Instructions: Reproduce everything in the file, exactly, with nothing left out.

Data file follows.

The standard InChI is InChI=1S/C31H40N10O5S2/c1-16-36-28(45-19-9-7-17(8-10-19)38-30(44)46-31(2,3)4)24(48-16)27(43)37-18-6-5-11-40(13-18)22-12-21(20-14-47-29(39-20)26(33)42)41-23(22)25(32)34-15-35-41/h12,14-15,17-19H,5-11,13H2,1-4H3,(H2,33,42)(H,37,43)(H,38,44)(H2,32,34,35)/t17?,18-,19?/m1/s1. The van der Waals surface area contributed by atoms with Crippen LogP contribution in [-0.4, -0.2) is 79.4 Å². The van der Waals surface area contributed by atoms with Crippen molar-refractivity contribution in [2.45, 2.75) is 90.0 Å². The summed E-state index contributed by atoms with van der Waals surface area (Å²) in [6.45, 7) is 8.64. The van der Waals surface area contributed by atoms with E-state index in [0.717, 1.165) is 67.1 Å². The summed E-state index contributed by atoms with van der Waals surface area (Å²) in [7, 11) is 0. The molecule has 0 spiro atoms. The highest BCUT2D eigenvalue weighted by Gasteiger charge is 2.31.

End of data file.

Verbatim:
The standard InChI is InChI=1S/C31H40N10O5S2/c1-16-36-28(45-19-9-7-17(8-10-19)38-30(44)46-31(2,3)4)24(48-16)27(43)37-18-6-5-11-40(13-18)22-12-21(20-14-47-29(39-20)26(33)42)41-23(22)25(32)34-15-35-41/h12,14-15,17-19H,5-11,13H2,1-4H3,(H2,33,42)(H,37,43)(H,38,44)(H2,32,34,35)/t17?,18-,19?/m1/s1. The van der Waals surface area contributed by atoms with Crippen LogP contribution in [-0.4, -0.2) is 79.4 Å². The van der Waals surface area contributed by atoms with Crippen molar-refractivity contribution in [2.45, 2.75) is 90.0 Å². The summed E-state index contributed by atoms with van der Waals surface area (Å²) in [6.45, 7) is 8.64. The van der Waals surface area contributed by atoms with E-state index in [0.717, 1.165) is 67.1 Å². The summed E-state index contributed by atoms with van der Waals surface area (Å²) in [7, 11) is 0. The molecule has 0 spiro atoms. The highest BCUT2D eigenvalue weighted by Gasteiger charge is 2.31.